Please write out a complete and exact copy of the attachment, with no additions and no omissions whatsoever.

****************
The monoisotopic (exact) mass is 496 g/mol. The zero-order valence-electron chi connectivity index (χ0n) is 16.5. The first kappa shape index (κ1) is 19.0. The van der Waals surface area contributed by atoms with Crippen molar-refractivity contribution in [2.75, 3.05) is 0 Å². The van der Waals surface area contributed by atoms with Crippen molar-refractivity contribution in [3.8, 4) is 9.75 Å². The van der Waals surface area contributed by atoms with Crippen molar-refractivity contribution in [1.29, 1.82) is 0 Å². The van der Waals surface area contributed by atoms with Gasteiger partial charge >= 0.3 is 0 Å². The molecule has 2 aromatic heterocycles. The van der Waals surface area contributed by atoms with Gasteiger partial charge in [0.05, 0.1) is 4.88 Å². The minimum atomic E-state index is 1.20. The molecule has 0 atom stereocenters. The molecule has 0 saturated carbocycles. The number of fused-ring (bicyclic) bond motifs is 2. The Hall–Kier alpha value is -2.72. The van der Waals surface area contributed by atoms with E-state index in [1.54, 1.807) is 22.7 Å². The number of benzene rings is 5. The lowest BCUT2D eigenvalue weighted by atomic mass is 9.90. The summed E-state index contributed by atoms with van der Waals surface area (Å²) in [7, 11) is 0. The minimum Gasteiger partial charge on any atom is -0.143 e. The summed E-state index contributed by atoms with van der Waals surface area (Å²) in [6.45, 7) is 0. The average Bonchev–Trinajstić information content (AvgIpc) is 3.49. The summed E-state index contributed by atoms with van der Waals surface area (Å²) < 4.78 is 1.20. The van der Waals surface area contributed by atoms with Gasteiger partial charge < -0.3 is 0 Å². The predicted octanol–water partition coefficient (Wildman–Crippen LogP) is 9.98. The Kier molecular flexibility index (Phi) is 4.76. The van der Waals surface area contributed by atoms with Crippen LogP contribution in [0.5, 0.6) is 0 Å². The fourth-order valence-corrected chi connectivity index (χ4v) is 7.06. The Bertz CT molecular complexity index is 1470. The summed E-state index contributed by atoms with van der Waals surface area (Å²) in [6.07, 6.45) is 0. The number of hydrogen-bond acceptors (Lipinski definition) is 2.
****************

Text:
The monoisotopic (exact) mass is 496 g/mol. The zero-order valence-electron chi connectivity index (χ0n) is 16.5. The first kappa shape index (κ1) is 19.0. The van der Waals surface area contributed by atoms with Crippen molar-refractivity contribution in [2.75, 3.05) is 0 Å². The van der Waals surface area contributed by atoms with Crippen molar-refractivity contribution in [3.8, 4) is 9.75 Å². The van der Waals surface area contributed by atoms with Crippen molar-refractivity contribution in [1.29, 1.82) is 0 Å². The van der Waals surface area contributed by atoms with Gasteiger partial charge >= 0.3 is 0 Å². The molecule has 2 aromatic heterocycles. The van der Waals surface area contributed by atoms with Gasteiger partial charge in [0.05, 0.1) is 4.88 Å². The minimum atomic E-state index is 1.20. The molecule has 0 atom stereocenters. The molecule has 0 saturated carbocycles. The number of fused-ring (bicyclic) bond motifs is 2. The Hall–Kier alpha value is -2.72. The van der Waals surface area contributed by atoms with E-state index in [1.54, 1.807) is 22.7 Å². The number of benzene rings is 5. The lowest BCUT2D eigenvalue weighted by atomic mass is 9.90. The summed E-state index contributed by atoms with van der Waals surface area (Å²) in [7, 11) is 0. The minimum Gasteiger partial charge on any atom is -0.143 e. The summed E-state index contributed by atoms with van der Waals surface area (Å²) in [6.45, 7) is 0. The average Bonchev–Trinajstić information content (AvgIpc) is 3.49. The summed E-state index contributed by atoms with van der Waals surface area (Å²) < 4.78 is 1.20. The van der Waals surface area contributed by atoms with Gasteiger partial charge < -0.3 is 0 Å². The predicted octanol–water partition coefficient (Wildman–Crippen LogP) is 9.98. The Kier molecular flexibility index (Phi) is 4.76. The van der Waals surface area contributed by atoms with Crippen LogP contribution in [0.5, 0.6) is 0 Å². The fourth-order valence-corrected chi connectivity index (χ4v) is 7.06. The Bertz CT molecular complexity index is 1470. The summed E-state index contributed by atoms with van der Waals surface area (Å²) in [6.07, 6.45) is 0. The number of hydrogen-bond acceptors (Lipinski definition) is 2.